Komatsu: Spotlight on Fabrics

Dazed chats to J.Lindeberg's Pierangelo d’Agostin about his shoot with the brand's textile manufacturers in the town of Komatsu

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For J.Lindeberg, artists, art directors, photographers and stylists contributed to a special edition book, which was gifted to various editors ad buyers. The first feature, spearheaded by art director Pierangelo d’Agostin, is an ode to the hardworking Japanese factory employees in the town of Komatsu. The workers manufacturing J.Lindeberg’s pioneering textiles were finally presented with the clothes the fabric is used to produced for a shoot around the beautiful natural landscape of the district, which is preserved with super-ecologically friendly manufacturing techniques.

Dazed Digital: What was the most important part in the narrative of the Komatsu story?
Pierangelo d’Agostin
: I would like to start with a few words written by Nanako Yamamori, who travelled with me: ”This is a journey to go back to a tradition, follow our intuition, wait in anticipation of a new possibility and explore how the past may lead us to the future. It is a new way of unleashing our creativity and seeing our dream in real life." For me, this trip is about sharing my experience with the "neo-artisans". I have spent my time in Japan for almost twenty years to design items and develop fabrics together with the experts and the technicians. I have learnt a lot personally and professionally from the Japanese people and their culture. This is a way to express my personal appreciation to them. It is my journey to trace the origin and understand how far we have come.

DD: Why was it important to show the workers in the factory the clothes that are produced from the fabrics they manufacture?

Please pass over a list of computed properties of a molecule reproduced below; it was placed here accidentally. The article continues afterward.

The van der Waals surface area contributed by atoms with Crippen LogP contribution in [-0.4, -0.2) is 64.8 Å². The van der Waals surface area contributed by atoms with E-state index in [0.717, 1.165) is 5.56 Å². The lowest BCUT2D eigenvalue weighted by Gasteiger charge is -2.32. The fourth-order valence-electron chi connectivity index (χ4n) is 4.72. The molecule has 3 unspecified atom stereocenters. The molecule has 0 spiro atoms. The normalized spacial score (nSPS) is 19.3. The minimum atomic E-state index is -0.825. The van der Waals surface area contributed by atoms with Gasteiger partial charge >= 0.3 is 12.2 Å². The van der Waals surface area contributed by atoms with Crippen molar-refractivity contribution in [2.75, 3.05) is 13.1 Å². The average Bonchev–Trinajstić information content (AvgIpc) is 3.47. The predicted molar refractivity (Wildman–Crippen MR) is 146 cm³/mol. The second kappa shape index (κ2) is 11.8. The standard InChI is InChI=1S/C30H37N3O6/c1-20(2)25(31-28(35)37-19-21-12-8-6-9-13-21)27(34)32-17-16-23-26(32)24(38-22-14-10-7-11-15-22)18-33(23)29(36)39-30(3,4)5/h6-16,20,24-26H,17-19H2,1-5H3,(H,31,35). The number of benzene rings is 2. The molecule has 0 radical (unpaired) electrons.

Pierangelo d’Agostin:
With the clothing in front of us, we exchange our opinions and ideas to improve the performance and the functionality of the items step by step. I was the first European designer to visit all over the factories; I got involved in the developing process and saw how an artefact of design and manufacturing could be created. This has been a work in progress, and always is for all of us.

DD: Is it important that the people who buy the clothes know this story too?
Pierangelo d’Agostin: It took years of our combined experiences, repeated tests, refined research and the professional artisan spirit to create a product. It is important for us to communicate this story through the item. It is very exciting to see what's behind the scene of utility items in high performance fabrics for people who buy the clothes. The item becomes our communication tool between the manufacturer, the public and myself.

DD: What items did the workers receive?
Pierangelo d’Agostin: When they tried the items I brought, they were so proud. The items fit them so well as if they have just taken out from their own closet. At the end of the photo shoot, they liked it so much that they didn't want to take them off. It was such an emotional experience for me to see their excitement.

DD: What’s the significance for you of the juxtaposition between a cutting edge factory and such a beautiful natural surroundings?
Pierangelo d’Agostin: Water is an essential resource for the modern factory and for the traditional life in Komatsu. It is used to dye fabrics as well as to grow the rice. The people's health and the growth of the industry is enriched by the Sea of Japan, the streams of the Hakusan mountains and the irrigated rice field.

DD: Is it important that, when pushing forward with new technologies, innovation must not come at a price for the surrounding environment?
Wataru: Many workers in Komatsu come from the surrounding area. So people in Komatsu dedicate their time and energy to research and develop the most advanced technological fabrics, as well as put the same efforts into taking care of their environment.

DD: What kind of cutting edge fabrics does this factory produce?
Pierangelo d’Agostin: A conventional textile becomes something special in their capable hands. So many kind of materiasl arrive in Komatsu, which is the final passage before completing technological functional fabrics. The people there perform alchemy and the transformation and the evolution of fabrics evokes constant surprise and delight.

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